Head to Wan Chai district by taking the Tsuen Wan line (red) and then swapping onto the Island Line (dark blue) - or alternatively, you could just get back on the ferry.
Either way, spend a couple of hours just getting lost in this part of town, which has shaken off its dodgy reputation to become one of the most up-and-coming, bustling areas.
It's still home to a warren of traditional side-street markets flogging everything from children's clothes to live seafood, but also now features attractions including the Hong Kong Arts Centre.
Top tip: Stop off at one of the many traditional cafes for a Hong Kong milk-tea, which is sweeter, thicker and creamier than normal tea, and made using evaporated milk.
Just along from Wan Chai is Causeway Bay, the Times Square of Hong Kong - expect giant billboards, hoards of people, a fashion-conscious crowd and a buzzing atmosphere.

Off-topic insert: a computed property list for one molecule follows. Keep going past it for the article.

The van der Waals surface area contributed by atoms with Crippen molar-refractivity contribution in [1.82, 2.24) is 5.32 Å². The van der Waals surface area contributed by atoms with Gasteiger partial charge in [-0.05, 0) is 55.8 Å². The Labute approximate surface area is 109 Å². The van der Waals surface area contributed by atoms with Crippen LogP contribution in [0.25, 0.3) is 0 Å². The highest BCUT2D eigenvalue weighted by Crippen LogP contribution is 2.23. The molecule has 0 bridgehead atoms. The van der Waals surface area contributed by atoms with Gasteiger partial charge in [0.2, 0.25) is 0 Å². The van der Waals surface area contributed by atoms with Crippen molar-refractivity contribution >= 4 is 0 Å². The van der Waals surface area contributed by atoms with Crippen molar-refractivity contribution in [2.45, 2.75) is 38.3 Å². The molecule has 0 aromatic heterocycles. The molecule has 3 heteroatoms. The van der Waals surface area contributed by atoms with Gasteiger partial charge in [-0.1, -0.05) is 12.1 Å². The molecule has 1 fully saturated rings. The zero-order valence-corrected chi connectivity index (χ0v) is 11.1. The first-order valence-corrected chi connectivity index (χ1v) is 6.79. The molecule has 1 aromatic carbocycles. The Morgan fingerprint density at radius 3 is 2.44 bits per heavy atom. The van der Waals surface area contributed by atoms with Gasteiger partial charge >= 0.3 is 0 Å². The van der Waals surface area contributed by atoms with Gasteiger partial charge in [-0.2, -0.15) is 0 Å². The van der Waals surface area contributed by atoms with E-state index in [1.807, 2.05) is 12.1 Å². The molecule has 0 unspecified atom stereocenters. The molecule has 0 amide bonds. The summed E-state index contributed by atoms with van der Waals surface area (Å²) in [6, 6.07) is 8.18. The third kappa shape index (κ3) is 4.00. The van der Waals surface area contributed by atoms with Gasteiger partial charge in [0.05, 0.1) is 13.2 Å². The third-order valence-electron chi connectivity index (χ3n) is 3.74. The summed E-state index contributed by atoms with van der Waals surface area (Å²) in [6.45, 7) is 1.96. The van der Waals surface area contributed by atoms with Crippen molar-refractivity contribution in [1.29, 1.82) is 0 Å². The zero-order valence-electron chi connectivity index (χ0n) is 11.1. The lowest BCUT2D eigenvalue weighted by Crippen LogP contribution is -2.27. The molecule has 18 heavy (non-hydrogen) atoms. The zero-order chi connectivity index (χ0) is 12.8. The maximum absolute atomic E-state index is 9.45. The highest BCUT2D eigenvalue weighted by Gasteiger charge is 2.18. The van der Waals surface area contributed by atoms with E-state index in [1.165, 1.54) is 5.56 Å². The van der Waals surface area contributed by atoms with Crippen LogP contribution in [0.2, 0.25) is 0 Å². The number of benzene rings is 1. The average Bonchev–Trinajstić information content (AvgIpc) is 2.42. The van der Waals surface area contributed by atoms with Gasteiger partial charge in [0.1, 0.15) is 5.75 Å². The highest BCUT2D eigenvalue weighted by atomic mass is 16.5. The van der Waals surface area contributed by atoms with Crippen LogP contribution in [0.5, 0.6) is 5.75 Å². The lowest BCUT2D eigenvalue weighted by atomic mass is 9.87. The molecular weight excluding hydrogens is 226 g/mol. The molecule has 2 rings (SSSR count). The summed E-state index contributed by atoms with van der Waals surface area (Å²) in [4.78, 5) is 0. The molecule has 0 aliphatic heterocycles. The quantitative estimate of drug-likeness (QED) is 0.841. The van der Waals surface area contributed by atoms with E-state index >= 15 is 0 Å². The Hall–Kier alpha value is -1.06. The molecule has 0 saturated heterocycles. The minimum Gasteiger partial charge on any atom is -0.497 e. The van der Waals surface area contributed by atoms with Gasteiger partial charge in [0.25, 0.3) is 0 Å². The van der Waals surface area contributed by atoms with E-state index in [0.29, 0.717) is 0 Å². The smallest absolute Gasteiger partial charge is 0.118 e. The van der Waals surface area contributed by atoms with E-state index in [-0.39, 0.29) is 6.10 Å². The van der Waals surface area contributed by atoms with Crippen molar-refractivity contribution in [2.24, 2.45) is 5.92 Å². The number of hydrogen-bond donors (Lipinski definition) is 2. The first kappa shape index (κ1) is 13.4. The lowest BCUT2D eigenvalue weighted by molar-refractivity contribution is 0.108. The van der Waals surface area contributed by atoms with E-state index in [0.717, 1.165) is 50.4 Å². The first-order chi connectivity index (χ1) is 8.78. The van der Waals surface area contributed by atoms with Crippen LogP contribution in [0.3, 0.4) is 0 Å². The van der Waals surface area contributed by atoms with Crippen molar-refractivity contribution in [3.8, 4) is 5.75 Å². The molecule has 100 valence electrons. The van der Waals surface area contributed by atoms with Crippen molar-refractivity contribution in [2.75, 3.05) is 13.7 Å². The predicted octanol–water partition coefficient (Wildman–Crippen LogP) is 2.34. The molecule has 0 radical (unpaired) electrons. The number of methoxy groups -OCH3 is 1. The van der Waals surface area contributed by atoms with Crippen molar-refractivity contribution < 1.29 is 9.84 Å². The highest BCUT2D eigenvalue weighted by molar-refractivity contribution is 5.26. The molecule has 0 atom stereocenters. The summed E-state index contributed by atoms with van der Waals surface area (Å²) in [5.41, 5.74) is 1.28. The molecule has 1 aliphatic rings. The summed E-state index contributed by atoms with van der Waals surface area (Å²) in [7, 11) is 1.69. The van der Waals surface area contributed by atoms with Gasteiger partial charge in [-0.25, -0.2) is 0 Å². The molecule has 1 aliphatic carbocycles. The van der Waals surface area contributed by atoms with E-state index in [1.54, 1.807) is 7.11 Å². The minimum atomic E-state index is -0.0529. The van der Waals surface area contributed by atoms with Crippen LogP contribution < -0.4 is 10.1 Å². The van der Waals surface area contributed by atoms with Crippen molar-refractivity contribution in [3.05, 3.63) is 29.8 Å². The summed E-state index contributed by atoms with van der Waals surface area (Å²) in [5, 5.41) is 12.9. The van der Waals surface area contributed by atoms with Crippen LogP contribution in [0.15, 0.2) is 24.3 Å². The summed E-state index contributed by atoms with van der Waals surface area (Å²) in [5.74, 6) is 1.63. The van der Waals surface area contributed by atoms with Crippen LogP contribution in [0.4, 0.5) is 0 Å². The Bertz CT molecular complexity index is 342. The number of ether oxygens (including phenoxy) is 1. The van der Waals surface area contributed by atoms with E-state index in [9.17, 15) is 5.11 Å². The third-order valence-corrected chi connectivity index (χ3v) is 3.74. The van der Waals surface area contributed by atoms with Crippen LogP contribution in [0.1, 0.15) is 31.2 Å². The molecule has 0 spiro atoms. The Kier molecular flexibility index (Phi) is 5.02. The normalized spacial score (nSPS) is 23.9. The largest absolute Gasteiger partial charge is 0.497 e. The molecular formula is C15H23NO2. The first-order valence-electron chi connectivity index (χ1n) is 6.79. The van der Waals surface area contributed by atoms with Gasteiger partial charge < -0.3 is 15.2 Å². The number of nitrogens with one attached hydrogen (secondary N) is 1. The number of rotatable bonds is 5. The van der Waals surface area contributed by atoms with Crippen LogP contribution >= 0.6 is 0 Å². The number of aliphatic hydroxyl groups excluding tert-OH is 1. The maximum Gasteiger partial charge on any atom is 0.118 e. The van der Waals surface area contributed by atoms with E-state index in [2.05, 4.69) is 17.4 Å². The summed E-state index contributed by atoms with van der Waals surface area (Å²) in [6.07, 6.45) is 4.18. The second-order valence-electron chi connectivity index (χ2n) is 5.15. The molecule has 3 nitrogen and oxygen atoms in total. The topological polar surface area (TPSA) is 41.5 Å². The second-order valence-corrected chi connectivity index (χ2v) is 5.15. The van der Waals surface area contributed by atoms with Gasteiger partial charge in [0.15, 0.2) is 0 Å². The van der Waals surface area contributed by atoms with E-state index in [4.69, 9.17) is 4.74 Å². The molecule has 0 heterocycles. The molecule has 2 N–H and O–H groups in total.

With tons of shops, it's the perfect place to indulge in some retail therapy before you head home, and stays busy well into the early hours of the morning.
We hope you're hungry by now - eating out is the norm in Hong Kong and the city is packed with excellent and affordable food, but Wan Chai and Causeway Bay are particularly striking for the density of eateries.
Be sure to try some authentic dim sum, which are stuffed dumplings, and sui mei, roasted meats cooked Hong Kong style.
Head to Wooloomooloo Steakhouse in the Wan Chai area to see the city from above while you sip on cocktails.
Sitting pretty on the 31st floor of a high-rise, their open-air rooftop bar boasts almost 360 views of the city.
If your stopover includes a Wednesday evening, join in with Happy Wednesdays at Happy Valley Racecourse for a cheap, but fun night out.